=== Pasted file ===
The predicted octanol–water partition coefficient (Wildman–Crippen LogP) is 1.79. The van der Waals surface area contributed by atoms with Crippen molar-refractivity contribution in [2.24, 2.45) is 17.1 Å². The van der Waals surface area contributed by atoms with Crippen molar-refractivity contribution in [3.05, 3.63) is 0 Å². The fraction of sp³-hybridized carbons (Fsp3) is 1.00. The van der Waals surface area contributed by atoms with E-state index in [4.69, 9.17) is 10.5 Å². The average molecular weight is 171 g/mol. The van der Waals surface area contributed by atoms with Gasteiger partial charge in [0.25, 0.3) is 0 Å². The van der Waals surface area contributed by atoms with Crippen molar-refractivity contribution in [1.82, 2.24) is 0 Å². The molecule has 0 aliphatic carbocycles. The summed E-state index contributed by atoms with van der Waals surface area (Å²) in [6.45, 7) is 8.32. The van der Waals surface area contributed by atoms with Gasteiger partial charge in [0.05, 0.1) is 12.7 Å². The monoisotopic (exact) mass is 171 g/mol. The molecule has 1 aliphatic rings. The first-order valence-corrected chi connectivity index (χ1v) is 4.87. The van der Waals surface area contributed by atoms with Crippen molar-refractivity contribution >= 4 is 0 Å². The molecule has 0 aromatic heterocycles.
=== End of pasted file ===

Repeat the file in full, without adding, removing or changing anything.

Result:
The predicted octanol–water partition coefficient (Wildman–Crippen LogP) is 1.79. The van der Waals surface area contributed by atoms with Crippen molar-refractivity contribution in [2.24, 2.45) is 17.1 Å². The van der Waals surface area contributed by atoms with Crippen molar-refractivity contribution in [3.05, 3.63) is 0 Å². The fraction of sp³-hybridized carbons (Fsp3) is 1.00. The van der Waals surface area contributed by atoms with E-state index in [4.69, 9.17) is 10.5 Å². The average molecular weight is 171 g/mol. The van der Waals surface area contributed by atoms with Gasteiger partial charge in [0.25, 0.3) is 0 Å². The van der Waals surface area contributed by atoms with Crippen molar-refractivity contribution in [1.82, 2.24) is 0 Å². The molecule has 0 aliphatic carbocycles. The summed E-state index contributed by atoms with van der Waals surface area (Å²) in [6.45, 7) is 8.32. The van der Waals surface area contributed by atoms with Gasteiger partial charge in [0.05, 0.1) is 12.7 Å². The monoisotopic (exact) mass is 171 g/mol. The molecule has 1 aliphatic rings. The first-order valence-corrected chi connectivity index (χ1v) is 4.87. The van der Waals surface area contributed by atoms with Crippen molar-refractivity contribution >= 4 is 0 Å². The molecule has 0 aromatic heterocycles.